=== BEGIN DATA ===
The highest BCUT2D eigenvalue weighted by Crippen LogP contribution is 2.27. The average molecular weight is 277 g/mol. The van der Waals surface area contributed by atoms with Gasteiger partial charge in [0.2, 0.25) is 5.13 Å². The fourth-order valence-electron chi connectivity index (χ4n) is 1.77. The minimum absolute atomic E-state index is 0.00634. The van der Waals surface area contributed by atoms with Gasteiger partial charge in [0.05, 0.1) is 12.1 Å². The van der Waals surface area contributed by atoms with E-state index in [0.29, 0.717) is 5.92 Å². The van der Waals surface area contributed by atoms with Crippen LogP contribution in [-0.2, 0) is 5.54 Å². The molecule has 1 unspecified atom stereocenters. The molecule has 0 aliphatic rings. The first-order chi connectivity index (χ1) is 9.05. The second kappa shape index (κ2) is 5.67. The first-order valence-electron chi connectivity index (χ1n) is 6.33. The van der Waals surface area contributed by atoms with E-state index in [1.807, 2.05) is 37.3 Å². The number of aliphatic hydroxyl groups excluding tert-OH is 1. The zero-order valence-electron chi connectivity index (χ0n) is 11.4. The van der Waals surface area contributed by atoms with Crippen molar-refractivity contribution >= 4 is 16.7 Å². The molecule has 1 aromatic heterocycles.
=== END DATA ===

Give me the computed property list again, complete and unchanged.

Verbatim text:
The highest BCUT2D eigenvalue weighted by Crippen LogP contribution is 2.27. The average molecular weight is 277 g/mol. The van der Waals surface area contributed by atoms with Gasteiger partial charge in [0.2, 0.25) is 5.13 Å². The fourth-order valence-electron chi connectivity index (χ4n) is 1.77. The minimum absolute atomic E-state index is 0.00634. The van der Waals surface area contributed by atoms with Gasteiger partial charge in [0.05, 0.1) is 12.1 Å². The van der Waals surface area contributed by atoms with E-state index in [0.29, 0.717) is 5.92 Å². The van der Waals surface area contributed by atoms with Crippen LogP contribution in [-0.2, 0) is 5.54 Å². The molecule has 1 unspecified atom stereocenters. The molecule has 0 aliphatic rings. The first-order chi connectivity index (χ1) is 9.05. The second kappa shape index (κ2) is 5.67. The first-order valence-electron chi connectivity index (χ1n) is 6.33. The van der Waals surface area contributed by atoms with E-state index in [1.807, 2.05) is 37.3 Å². The number of aliphatic hydroxyl groups excluding tert-OH is 1. The zero-order valence-electron chi connectivity index (χ0n) is 11.4. The van der Waals surface area contributed by atoms with Crippen molar-refractivity contribution >= 4 is 16.7 Å². The molecule has 1 aromatic heterocycles.